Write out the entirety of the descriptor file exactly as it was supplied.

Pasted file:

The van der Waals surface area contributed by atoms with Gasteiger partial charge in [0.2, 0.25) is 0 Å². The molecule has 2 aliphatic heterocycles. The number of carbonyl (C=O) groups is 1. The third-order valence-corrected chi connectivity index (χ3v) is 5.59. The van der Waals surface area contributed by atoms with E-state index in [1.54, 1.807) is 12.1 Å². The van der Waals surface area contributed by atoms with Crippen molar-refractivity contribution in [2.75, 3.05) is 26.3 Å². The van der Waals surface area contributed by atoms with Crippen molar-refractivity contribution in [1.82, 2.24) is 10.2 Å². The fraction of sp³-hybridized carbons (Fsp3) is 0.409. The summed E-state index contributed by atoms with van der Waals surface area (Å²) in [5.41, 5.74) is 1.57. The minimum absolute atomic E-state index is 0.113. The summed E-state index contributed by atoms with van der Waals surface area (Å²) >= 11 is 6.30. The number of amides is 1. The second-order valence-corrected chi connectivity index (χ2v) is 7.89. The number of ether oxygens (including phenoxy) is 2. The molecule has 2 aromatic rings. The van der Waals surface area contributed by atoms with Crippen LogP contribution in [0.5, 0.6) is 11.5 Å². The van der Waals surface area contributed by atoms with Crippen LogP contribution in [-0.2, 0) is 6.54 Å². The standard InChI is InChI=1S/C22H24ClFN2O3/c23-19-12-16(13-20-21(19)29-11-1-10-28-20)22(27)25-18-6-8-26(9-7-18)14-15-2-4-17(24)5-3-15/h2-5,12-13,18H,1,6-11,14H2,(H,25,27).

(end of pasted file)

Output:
The van der Waals surface area contributed by atoms with Gasteiger partial charge in [0.2, 0.25) is 0 Å². The molecule has 2 aliphatic heterocycles. The number of carbonyl (C=O) groups is 1. The third-order valence-corrected chi connectivity index (χ3v) is 5.59. The van der Waals surface area contributed by atoms with E-state index in [1.54, 1.807) is 12.1 Å². The van der Waals surface area contributed by atoms with Crippen molar-refractivity contribution in [2.75, 3.05) is 26.3 Å². The van der Waals surface area contributed by atoms with Crippen molar-refractivity contribution in [1.82, 2.24) is 10.2 Å². The fraction of sp³-hybridized carbons (Fsp3) is 0.409. The summed E-state index contributed by atoms with van der Waals surface area (Å²) in [5.41, 5.74) is 1.57. The minimum absolute atomic E-state index is 0.113. The summed E-state index contributed by atoms with van der Waals surface area (Å²) >= 11 is 6.30. The number of amides is 1. The second-order valence-corrected chi connectivity index (χ2v) is 7.89. The number of ether oxygens (including phenoxy) is 2. The molecule has 2 aromatic rings. The van der Waals surface area contributed by atoms with Crippen LogP contribution in [0.5, 0.6) is 11.5 Å². The van der Waals surface area contributed by atoms with Crippen LogP contribution in [-0.2, 0) is 6.54 Å². The standard InChI is InChI=1S/C22H24ClFN2O3/c23-19-12-16(13-20-21(19)29-11-1-10-28-20)22(27)25-18-6-8-26(9-7-18)14-15-2-4-17(24)5-3-15/h2-5,12-13,18H,1,6-11,14H2,(H,25,27).